The NIAID is committing to $7.5 million in additional funding for Alnylam Pharmaceuticals. The existing contract with the company is focused on the development of a broad-spectrum RNAi antiviral against hemorrhagic fever virus including Ebola.
Alnylam was initially commissioned in September 2006. The institute agreed to pay up to $23 million over a four-year period. To date, it has committed up to $14.2 million, according to Alnylam. The NIAID will now provide $7.5 million more than was originally agreed upon for the third year of this contract.
“To date, we have been granted more than $63 million in federal contracts for Alnylam Biodefense,” points out Barry Greene, president and COO. About a year ago, the United States Defense Threat Reduction Agency signed on Alnylam for $38.6 million.
Alnylam presented preclinical data from this program utilizing an optimized RNAi therapeutic formulated in a lipid particle for systemic delivery. The data showed that potent siRNAs with in vitro antiviral activity were identified against all genes in the Ebola genome, according to Alnylam.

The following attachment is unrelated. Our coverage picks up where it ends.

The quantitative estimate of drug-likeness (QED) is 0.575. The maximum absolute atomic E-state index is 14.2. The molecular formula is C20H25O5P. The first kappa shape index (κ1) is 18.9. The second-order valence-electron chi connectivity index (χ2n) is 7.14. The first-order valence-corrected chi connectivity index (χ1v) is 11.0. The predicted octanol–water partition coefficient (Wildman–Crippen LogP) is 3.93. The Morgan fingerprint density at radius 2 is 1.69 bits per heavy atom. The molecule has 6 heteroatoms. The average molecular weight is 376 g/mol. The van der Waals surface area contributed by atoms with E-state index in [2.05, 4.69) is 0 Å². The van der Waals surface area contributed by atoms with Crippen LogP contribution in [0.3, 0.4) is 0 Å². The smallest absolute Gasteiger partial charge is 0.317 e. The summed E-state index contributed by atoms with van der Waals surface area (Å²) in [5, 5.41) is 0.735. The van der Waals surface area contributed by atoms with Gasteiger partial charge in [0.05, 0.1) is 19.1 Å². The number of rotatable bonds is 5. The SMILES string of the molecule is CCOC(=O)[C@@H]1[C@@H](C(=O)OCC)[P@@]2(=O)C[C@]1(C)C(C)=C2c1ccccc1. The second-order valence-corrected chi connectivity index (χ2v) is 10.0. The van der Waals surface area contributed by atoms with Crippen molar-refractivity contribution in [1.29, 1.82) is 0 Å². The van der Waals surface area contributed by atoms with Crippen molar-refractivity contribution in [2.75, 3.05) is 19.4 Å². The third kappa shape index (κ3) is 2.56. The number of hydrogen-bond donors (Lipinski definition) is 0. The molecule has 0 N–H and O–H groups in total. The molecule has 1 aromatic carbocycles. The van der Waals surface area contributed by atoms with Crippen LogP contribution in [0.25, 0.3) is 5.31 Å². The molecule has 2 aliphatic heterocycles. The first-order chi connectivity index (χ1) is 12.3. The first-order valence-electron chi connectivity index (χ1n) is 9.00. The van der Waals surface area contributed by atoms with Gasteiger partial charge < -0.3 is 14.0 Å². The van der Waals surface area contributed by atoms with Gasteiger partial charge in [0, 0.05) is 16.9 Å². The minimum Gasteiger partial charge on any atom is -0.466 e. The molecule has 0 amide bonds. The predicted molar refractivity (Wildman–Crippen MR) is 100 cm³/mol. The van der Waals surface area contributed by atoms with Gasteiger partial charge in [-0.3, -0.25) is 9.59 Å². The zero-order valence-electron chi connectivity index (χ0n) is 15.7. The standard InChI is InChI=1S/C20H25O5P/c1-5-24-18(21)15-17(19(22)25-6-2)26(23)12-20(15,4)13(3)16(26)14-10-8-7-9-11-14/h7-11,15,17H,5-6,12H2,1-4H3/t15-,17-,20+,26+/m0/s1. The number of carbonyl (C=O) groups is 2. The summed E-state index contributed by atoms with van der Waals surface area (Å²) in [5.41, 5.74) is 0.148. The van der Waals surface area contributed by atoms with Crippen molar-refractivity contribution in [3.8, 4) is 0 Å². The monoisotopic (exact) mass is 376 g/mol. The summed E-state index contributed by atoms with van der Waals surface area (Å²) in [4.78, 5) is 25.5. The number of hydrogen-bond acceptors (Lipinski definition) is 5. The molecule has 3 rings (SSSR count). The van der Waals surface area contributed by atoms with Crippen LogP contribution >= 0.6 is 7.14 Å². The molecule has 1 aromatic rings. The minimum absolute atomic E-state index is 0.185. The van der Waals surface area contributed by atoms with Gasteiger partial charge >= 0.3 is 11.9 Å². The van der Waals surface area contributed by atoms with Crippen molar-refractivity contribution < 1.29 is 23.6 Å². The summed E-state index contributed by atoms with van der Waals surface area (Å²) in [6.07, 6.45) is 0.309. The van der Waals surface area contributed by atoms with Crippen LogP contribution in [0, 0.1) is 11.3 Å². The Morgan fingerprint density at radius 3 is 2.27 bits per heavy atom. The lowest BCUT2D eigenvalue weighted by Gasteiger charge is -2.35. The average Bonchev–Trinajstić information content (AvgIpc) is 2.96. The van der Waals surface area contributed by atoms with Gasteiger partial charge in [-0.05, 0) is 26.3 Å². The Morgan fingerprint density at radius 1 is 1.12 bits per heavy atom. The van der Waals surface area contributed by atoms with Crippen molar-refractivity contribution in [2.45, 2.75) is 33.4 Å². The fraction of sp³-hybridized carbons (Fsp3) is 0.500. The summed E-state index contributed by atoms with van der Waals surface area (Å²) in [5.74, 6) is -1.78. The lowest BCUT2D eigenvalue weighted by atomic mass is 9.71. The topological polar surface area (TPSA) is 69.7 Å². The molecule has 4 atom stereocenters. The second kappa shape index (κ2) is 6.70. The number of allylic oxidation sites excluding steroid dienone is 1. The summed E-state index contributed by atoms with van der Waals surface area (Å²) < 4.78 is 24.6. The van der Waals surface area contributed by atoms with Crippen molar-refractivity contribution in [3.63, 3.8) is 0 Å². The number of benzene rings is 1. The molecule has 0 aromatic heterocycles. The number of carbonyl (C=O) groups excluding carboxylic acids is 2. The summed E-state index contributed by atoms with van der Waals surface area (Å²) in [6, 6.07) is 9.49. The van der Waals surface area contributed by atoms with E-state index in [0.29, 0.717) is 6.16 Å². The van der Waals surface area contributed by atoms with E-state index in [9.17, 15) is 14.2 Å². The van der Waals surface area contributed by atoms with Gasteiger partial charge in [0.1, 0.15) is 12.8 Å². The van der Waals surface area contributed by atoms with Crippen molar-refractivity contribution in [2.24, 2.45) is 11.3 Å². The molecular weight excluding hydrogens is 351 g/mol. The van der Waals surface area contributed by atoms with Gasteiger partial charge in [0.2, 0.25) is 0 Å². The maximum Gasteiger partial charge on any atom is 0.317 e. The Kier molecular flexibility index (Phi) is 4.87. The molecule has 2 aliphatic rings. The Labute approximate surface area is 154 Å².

A greater than 95% decrease in viral titer was seen when an RNAi therapeutic targeting one of these genes, VP35, was administered to mice infected with Ebola. Moreover, the VP35 siRNA as compared with a control nonspecific siRNA protected both mice and guinea pigs from lethal Ebola infection. This work was done in collaboration with Tekmira Pharmaceuticals using their lipid particle delivery formulation technology.